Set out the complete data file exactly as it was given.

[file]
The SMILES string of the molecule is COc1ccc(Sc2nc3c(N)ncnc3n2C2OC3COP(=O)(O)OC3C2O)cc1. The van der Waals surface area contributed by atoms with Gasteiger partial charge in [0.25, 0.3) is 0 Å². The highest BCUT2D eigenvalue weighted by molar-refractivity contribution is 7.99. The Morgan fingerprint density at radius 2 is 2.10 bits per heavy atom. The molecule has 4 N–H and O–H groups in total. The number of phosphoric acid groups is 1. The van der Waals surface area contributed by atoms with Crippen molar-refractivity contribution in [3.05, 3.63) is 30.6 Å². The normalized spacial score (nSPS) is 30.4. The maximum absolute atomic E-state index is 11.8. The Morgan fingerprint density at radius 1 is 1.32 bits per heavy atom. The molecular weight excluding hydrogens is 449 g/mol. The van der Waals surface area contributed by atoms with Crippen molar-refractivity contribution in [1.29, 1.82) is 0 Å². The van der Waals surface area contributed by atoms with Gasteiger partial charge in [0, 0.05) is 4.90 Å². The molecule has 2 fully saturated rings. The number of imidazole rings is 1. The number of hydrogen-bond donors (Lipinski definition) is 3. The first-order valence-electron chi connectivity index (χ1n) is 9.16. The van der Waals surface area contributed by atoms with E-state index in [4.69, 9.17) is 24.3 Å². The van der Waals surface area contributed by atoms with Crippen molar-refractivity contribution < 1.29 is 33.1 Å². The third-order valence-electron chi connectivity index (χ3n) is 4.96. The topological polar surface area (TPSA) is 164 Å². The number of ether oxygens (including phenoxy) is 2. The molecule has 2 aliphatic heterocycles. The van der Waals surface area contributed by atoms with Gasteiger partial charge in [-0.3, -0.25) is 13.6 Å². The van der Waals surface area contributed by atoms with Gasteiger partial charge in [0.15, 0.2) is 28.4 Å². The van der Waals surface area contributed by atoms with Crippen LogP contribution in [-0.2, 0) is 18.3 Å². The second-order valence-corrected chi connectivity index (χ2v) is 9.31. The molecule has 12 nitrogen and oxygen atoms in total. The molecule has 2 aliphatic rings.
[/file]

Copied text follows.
The SMILES string of the molecule is COc1ccc(Sc2nc3c(N)ncnc3n2C2OC3COP(=O)(O)OC3C2O)cc1. The van der Waals surface area contributed by atoms with Gasteiger partial charge in [0.25, 0.3) is 0 Å². The highest BCUT2D eigenvalue weighted by molar-refractivity contribution is 7.99. The Morgan fingerprint density at radius 2 is 2.10 bits per heavy atom. The molecule has 4 N–H and O–H groups in total. The number of phosphoric acid groups is 1. The van der Waals surface area contributed by atoms with Crippen molar-refractivity contribution in [3.05, 3.63) is 30.6 Å². The normalized spacial score (nSPS) is 30.4. The maximum absolute atomic E-state index is 11.8. The Morgan fingerprint density at radius 1 is 1.32 bits per heavy atom. The molecular weight excluding hydrogens is 449 g/mol. The van der Waals surface area contributed by atoms with Crippen molar-refractivity contribution in [1.29, 1.82) is 0 Å². The van der Waals surface area contributed by atoms with Gasteiger partial charge in [0, 0.05) is 4.90 Å². The molecule has 2 fully saturated rings. The number of imidazole rings is 1. The number of hydrogen-bond donors (Lipinski definition) is 3. The first-order valence-electron chi connectivity index (χ1n) is 9.16. The van der Waals surface area contributed by atoms with E-state index in [4.69, 9.17) is 24.3 Å². The van der Waals surface area contributed by atoms with Crippen molar-refractivity contribution < 1.29 is 33.1 Å². The third-order valence-electron chi connectivity index (χ3n) is 4.96. The topological polar surface area (TPSA) is 164 Å². The number of ether oxygens (including phenoxy) is 2. The molecule has 2 aliphatic heterocycles. The van der Waals surface area contributed by atoms with Gasteiger partial charge in [-0.3, -0.25) is 13.6 Å². The van der Waals surface area contributed by atoms with Gasteiger partial charge in [0.15, 0.2) is 28.4 Å². The van der Waals surface area contributed by atoms with Crippen LogP contribution in [-0.2, 0) is 18.3 Å². The second-order valence-corrected chi connectivity index (χ2v) is 9.31. The molecule has 12 nitrogen and oxygen atoms in total. The molecule has 2 aliphatic rings.